Tag Archives: Warmest Year 2014

Lots of new climate change science stuff

I just did an interview on Green Diva Radio, and talked about a lot of climate change science news. For those who want to see the sources, here is a quick summary:

On Friday, NASA and NOAA are expected to announce that 2014 was the hottest year on record. I had been planning to write an extensive blog post going into all sorts of details about how that works, how they calculate it, etc. But then the people at Climate Nexus wrote a post that would have blown mine out of the water with the detail and informtation provided in it. Go here to read this excellent post: 2014: Putting The Hottest Year Ever in Perspective.

More than one new paper has come out describing new work on melting glaciers, especially in the Antarctic. One of the papers is described by an author, John Abraham, in this blog post: The Antarctic ice sheet is a sleeping giant, beginning to stir. You can get to the original paper via a link in that blog post. Bottom line is that the polar ice sheets are melting faster and faster every time someone looks. There is also some interesting stuff about melting glaciers, gravity, and sea level rise. Very much worth a look.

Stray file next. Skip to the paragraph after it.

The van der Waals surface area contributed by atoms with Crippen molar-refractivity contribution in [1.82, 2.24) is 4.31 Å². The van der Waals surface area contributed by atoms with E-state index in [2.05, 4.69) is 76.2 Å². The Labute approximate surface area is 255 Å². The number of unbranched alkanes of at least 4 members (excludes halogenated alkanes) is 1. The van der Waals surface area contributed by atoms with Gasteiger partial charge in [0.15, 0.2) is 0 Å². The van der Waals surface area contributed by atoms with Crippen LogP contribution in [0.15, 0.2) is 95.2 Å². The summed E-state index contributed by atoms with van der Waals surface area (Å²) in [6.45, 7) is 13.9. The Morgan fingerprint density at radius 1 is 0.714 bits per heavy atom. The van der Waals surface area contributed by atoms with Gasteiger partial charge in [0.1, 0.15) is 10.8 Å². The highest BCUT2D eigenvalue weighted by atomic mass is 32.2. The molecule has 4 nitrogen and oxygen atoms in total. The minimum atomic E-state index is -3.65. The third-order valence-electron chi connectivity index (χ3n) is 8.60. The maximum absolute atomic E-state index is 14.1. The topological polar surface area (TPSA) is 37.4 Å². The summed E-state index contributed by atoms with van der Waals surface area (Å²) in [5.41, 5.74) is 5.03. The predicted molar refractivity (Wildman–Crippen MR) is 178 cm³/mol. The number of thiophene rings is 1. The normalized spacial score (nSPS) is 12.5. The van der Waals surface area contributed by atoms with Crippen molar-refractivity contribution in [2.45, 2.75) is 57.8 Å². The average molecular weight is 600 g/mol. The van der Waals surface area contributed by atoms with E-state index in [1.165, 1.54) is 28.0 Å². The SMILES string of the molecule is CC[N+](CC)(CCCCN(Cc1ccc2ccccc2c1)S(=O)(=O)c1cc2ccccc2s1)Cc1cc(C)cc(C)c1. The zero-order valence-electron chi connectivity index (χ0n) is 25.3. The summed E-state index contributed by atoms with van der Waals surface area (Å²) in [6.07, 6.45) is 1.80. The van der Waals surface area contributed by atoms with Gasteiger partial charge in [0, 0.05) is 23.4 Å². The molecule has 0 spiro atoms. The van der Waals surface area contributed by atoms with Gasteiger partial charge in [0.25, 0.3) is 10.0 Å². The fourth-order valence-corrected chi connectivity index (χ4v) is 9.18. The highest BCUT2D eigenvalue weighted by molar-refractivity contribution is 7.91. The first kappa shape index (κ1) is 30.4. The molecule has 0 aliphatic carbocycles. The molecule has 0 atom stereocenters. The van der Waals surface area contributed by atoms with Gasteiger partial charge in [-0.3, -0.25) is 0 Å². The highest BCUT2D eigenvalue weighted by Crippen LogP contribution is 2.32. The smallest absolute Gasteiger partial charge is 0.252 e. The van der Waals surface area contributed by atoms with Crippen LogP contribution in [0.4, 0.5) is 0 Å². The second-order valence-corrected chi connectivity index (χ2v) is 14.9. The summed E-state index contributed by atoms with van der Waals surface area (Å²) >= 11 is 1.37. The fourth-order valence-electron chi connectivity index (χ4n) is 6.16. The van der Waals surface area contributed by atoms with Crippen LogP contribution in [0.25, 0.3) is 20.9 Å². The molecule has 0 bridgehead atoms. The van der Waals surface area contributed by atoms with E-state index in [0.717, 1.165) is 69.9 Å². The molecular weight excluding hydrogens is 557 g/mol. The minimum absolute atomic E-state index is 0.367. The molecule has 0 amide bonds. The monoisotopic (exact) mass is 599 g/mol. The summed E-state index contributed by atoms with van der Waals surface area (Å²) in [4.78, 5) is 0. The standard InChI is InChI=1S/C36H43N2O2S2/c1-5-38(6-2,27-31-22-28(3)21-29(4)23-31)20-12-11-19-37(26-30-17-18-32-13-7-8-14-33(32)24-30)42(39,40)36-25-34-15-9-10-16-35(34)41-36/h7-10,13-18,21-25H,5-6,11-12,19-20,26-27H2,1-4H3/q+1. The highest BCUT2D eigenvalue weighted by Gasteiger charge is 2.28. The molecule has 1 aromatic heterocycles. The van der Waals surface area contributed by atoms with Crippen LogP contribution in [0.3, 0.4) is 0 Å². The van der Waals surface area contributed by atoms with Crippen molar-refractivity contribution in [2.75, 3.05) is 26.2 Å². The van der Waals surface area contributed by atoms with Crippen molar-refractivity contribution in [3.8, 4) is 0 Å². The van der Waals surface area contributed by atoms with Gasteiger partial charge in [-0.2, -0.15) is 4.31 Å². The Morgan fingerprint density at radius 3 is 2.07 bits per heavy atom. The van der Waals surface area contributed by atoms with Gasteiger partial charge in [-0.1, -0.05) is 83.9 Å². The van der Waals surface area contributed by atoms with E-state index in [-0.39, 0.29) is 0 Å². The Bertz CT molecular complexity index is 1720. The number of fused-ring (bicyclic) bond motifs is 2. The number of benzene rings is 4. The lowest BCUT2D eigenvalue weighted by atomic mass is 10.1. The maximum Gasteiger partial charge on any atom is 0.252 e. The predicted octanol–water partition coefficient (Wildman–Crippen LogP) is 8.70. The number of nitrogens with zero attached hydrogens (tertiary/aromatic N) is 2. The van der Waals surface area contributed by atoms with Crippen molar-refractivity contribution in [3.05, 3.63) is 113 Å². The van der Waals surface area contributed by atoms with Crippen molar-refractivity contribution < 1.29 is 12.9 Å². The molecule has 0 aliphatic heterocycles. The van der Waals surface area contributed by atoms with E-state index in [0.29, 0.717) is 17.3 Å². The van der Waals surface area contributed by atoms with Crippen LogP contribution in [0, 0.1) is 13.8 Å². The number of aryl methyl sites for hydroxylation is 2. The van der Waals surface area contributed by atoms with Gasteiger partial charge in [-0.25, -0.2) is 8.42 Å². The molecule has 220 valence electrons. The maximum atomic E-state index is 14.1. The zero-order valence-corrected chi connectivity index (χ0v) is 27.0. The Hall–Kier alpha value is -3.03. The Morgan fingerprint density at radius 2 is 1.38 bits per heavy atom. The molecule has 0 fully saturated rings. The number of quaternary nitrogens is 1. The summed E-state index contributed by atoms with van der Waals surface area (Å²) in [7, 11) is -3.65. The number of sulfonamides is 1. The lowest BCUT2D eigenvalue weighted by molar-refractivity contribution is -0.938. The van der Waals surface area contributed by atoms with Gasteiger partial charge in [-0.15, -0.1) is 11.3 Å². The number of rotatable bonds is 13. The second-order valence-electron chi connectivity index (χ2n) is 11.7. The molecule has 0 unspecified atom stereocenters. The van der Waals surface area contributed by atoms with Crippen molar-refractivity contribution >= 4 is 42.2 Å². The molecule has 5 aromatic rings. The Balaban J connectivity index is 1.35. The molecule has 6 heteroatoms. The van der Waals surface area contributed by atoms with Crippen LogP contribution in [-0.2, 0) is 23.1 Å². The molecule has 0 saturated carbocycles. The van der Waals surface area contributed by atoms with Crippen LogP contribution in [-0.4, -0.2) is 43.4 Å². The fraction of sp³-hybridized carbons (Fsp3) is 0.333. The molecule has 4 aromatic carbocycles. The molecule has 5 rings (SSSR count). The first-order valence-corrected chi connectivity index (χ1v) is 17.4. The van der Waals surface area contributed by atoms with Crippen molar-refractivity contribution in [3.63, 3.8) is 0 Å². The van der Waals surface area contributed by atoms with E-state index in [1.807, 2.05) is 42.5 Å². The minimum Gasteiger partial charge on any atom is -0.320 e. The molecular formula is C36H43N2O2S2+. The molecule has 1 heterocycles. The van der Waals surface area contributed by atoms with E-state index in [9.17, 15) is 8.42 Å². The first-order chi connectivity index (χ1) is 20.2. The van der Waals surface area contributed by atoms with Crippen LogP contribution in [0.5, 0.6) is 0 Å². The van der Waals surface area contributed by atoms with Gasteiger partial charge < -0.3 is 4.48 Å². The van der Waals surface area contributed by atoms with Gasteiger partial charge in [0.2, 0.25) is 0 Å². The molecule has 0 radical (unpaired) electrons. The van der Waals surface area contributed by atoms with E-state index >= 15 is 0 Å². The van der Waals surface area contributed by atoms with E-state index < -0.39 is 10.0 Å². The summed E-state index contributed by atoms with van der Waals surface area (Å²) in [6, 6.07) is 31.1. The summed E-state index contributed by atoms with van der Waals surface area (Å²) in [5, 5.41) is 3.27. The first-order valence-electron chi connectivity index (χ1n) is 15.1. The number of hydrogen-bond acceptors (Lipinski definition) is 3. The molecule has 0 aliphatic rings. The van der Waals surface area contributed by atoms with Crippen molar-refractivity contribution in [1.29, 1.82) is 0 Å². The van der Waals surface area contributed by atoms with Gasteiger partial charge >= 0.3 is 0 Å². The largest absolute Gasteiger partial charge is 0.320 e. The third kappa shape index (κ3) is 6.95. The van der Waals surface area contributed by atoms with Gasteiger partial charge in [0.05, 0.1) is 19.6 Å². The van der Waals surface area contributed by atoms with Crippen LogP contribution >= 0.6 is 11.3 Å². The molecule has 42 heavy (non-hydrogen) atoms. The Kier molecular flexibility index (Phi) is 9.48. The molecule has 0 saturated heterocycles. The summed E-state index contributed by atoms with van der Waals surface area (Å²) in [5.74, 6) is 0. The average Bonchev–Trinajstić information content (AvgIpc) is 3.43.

There is also a new sea level rise curve. I’ve not looked at this so I have no comments on it, but you can see a write up here: A new sea level curve.

The first in a series of predictions for the 2015 Atlantic Hurricane seasons has come out: 2015 Hurricane Zone Predictions: Stronger Season with Three U.S. Hot Spots. Bottom line is that it will be a pretty average hurricane season, which, in turn, means more hurricanes and more severe hurricanes than during the last few years, which have been rather anemic. Which, by the way, is probably a side effect of climate change.

There has been some recent work confirming some earlier work, suggesting that a lot of “small” volcanoes have created a lot of dust contributing to cooling of the Earth’s atmosphere, slowing greenhouse gas caused warming. Despite what at lease one of these items says, we are now pretty sure that most of the surface temperature slowdown is because most of that heat is going into the ocean (see this), but volcanic dust has also made a contribution (as has the sun, being in a somewhat weak phase). So there are two things you should have a look at: Volcanoes may be responsible for most of the global surface warming slowdown and Small volcanic eruptions explain warming hiatus. Imma go out on a limb and guess that a little over 50% of the lack of warming (though it is warming, just slower) is from the ocean taking in more heat, the next biggest contribution is the volcanic dust, and a smaller but still two digit percentage (maybe) is from the sun. Feel free to challenge me on those numbers but do so with evidence please. I’ll be happy to see that estimate refined.

Global Temperature A Century Ago Vs. Today